One of our favorite comedy queens, Jennifer Aniston, has opened the lid on the recent controversy around the hit TV series Friends. Aniston has been in the biz for nearly three decades, so she first handily has seen how the genre has changed over the years. And now, over 25 years later, she says that new audiences are watching the iconic sitcom and finding it less funny and more offensive than the world did when it first aired.
The show has been called out in previous years, with fans pointing out issues they found to be controversial. "There's a whole generation of people, kids, who are now going back to episodes of Friends and find them offensive," Aniston told AFP. "There were things that were never intentional and others… well, we should have thought it through — but I don't think there was a sensitivity like there is now."
Aniston noted that "comedy has evolved" over the years, so what was considered funny years ago might not cut it in today's day and age, which she believes makes it more difficult for comedians to do their jobs. "Now it's a little tricky because you have to be very careful, which makes it really hard for comedians because the beauty of comedy is that we make fun of ourselves, make fun of life," she said. "[In the past] you could joke about a bigot and have a laugh—that was hysterical. And it was about educating people on how ridiculous people were. And now we're not allowed to do that."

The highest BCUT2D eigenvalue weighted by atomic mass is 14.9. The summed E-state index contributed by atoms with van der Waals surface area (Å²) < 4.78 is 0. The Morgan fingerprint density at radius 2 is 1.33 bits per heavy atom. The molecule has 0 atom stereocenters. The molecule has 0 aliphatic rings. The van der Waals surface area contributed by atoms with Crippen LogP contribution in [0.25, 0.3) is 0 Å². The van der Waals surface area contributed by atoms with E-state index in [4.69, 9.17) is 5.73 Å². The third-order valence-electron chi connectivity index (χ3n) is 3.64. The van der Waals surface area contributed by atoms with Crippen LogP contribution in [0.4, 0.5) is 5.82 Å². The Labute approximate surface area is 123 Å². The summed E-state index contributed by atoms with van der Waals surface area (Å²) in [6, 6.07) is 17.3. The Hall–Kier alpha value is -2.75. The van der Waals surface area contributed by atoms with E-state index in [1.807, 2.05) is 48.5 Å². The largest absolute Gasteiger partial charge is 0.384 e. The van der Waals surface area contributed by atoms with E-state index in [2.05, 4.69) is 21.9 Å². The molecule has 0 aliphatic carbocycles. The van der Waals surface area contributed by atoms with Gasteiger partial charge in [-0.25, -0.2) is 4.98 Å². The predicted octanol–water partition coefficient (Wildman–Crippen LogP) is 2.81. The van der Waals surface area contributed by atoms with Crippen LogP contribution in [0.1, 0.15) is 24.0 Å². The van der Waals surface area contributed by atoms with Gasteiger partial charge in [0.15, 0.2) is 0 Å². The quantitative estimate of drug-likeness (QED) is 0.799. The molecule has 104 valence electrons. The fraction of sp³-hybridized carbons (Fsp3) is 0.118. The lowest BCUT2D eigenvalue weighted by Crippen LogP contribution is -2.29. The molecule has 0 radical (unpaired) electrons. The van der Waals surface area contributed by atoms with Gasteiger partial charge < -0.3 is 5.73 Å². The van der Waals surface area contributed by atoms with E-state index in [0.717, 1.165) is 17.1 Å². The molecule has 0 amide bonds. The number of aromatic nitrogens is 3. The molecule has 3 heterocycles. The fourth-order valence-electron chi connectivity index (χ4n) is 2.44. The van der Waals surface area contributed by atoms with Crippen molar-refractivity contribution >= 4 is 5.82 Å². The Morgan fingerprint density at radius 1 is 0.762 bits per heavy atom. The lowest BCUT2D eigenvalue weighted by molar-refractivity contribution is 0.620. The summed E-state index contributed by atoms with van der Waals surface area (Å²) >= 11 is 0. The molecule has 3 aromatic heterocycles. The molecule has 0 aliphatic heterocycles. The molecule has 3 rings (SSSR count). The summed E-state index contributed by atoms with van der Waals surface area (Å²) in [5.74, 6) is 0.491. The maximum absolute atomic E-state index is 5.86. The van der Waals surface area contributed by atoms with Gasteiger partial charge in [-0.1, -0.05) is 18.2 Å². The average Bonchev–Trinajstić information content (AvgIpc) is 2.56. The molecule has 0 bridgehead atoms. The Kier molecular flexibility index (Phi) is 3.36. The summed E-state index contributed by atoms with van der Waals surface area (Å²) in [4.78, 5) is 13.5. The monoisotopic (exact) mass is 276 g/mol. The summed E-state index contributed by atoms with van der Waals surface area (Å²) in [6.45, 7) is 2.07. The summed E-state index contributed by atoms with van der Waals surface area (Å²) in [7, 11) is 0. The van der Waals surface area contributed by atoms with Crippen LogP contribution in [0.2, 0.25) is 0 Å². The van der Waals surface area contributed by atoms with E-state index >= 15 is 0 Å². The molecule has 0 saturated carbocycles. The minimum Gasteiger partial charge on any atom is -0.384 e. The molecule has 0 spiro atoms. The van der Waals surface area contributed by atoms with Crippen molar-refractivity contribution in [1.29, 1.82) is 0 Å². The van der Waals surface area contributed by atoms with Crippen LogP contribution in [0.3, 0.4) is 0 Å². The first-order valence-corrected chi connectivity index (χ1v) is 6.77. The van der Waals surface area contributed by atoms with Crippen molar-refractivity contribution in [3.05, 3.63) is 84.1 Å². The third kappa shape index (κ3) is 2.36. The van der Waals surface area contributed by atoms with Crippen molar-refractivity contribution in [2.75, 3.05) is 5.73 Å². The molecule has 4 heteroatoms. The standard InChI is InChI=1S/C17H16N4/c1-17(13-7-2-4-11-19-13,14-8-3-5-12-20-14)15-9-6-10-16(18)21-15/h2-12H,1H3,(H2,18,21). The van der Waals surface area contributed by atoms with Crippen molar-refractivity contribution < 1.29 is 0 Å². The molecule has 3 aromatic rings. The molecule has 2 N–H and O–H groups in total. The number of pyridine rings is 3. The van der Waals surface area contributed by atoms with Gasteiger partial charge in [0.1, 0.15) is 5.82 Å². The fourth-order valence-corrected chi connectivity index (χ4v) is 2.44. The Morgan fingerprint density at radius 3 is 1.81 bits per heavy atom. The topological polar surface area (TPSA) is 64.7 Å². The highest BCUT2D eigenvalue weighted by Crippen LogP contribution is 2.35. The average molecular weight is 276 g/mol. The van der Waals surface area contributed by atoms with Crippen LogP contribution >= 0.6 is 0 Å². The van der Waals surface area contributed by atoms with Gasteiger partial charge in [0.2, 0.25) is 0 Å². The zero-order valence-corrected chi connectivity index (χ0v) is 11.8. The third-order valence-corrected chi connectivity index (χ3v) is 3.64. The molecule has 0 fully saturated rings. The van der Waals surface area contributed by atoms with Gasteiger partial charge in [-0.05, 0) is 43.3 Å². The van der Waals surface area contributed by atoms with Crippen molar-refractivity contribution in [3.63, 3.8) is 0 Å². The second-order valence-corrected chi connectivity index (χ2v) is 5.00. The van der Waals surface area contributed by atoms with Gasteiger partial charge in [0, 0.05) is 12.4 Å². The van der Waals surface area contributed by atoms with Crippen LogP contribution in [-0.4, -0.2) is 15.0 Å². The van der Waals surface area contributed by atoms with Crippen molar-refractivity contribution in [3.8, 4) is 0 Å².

Jennifer is not the only Friends star to comment on how different the show would look if it had first aired in contemporary times. Aniston's co-star, Lisa Kudrow, shared that, although she has no regrets about playing Phoebe Buffay, she believes the show would look "completely different" today and "would not be an all-white cast, for sure." She told The Sunday Times that she believed the show was "at the time, progressive," but it would definitely look different if it aired today. Friends has been off the air for over 15 years and still generates such a wide audience, nodding to the greatness of the timeless sitcom.